Mound City Cemetery and Civil War Monument
Though Mound City was not the site of any major Civil War battles, its close proximity to many battlefields made it essential to the Union war effort as a staging point for western campaigns. As a result, workers in Mound City produced many ships for Union and was also home ot a large hospital that treated wounded soldiers. Because of this, many of the dead from the Civil War were buried here leading to the creation of Mound City National Cemetery in 1864.
Backstory and Context
Even though the hospital had an excellent staff, the death rate from wounds and disease was still high. A cemetery was created in Mound City for the sole purpose of burying soldiers from the Civil War. Initially, the Mound City National Cemetery was home to the graves of 1,644 soldiers according to the inspector of National Cemeteries in 1869. The total interned was much larger at 4,808 when including the 2,441 soldiers who could not be identified and were buried here as well.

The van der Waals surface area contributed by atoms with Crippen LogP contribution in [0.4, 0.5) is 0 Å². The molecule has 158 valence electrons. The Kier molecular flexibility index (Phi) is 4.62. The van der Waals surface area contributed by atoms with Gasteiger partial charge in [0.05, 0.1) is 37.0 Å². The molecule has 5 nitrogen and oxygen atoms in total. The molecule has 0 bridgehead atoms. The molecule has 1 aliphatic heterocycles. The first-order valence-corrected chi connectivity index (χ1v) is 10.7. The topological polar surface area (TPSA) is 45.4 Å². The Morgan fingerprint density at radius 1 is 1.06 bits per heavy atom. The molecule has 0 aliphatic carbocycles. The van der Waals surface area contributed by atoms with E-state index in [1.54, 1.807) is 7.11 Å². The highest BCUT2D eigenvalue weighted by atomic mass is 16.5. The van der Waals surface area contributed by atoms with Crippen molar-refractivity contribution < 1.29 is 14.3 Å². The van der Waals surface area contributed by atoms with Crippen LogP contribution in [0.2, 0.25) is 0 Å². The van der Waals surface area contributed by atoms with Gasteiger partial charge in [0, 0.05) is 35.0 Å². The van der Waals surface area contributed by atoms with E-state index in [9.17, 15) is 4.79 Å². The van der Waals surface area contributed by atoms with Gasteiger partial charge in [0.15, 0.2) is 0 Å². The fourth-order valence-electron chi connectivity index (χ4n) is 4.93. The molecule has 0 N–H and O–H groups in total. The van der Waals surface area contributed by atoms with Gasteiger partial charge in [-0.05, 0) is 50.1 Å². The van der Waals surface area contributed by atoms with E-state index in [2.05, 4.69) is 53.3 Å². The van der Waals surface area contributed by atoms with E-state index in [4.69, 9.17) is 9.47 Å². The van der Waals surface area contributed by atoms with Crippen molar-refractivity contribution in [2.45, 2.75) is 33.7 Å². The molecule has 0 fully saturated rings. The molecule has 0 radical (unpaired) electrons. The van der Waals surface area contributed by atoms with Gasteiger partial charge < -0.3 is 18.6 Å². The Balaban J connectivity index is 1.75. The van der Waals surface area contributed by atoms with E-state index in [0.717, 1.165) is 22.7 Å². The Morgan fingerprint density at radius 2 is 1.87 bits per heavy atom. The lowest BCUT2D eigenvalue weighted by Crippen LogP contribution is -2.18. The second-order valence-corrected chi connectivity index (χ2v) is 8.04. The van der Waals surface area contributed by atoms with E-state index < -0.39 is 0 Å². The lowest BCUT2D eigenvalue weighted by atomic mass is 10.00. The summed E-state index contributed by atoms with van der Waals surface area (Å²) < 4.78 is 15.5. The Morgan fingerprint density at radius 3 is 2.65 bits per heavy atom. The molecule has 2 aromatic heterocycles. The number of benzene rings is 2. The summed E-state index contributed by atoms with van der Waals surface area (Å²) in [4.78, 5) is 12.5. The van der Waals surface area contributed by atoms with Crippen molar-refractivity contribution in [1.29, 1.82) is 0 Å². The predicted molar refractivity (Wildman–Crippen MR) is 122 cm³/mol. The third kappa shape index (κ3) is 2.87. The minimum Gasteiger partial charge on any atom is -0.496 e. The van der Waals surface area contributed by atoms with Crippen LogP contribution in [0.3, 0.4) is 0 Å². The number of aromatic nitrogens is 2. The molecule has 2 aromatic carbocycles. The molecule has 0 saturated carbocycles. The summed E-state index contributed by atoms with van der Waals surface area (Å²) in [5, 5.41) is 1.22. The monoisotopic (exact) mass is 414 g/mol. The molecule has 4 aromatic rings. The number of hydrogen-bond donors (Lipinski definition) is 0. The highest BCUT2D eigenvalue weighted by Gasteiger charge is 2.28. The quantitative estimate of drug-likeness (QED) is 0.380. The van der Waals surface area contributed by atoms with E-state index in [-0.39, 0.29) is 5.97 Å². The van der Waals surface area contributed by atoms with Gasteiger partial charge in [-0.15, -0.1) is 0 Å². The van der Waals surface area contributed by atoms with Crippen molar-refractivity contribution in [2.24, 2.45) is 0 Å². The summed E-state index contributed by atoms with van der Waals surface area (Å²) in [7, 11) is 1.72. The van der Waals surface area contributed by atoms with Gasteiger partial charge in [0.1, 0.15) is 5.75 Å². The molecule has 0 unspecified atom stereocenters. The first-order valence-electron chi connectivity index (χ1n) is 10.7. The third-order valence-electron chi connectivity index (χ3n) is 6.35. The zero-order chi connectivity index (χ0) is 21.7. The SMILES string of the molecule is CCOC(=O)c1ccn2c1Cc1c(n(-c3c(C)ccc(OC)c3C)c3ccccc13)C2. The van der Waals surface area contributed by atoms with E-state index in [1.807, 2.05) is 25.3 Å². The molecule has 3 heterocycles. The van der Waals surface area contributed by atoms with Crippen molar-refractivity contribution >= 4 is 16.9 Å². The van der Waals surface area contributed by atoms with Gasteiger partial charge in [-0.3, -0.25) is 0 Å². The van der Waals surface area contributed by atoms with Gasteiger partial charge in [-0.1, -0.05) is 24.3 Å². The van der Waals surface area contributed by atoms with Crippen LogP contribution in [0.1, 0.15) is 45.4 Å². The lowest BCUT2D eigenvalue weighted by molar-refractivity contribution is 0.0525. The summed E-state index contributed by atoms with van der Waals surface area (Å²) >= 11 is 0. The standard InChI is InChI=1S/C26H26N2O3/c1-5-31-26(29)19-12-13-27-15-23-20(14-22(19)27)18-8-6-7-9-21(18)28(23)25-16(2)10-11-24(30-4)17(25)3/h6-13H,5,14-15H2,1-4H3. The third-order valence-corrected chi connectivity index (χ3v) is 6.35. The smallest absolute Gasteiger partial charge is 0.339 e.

In 1864, the Mound City National Cemetery became one of the original twelve national cemeteries. These twelve cemeteries were a result of President Abraham Lincoln's Act of June 17, 1862. This act permitted the purchase of land to provide a resting place for those who gave their lives in service to their countries. On November 1, 1874, the General Assembly of Illinois dedicated a memorial monument at the center of the cemetery to honor those who died fighting for the Union.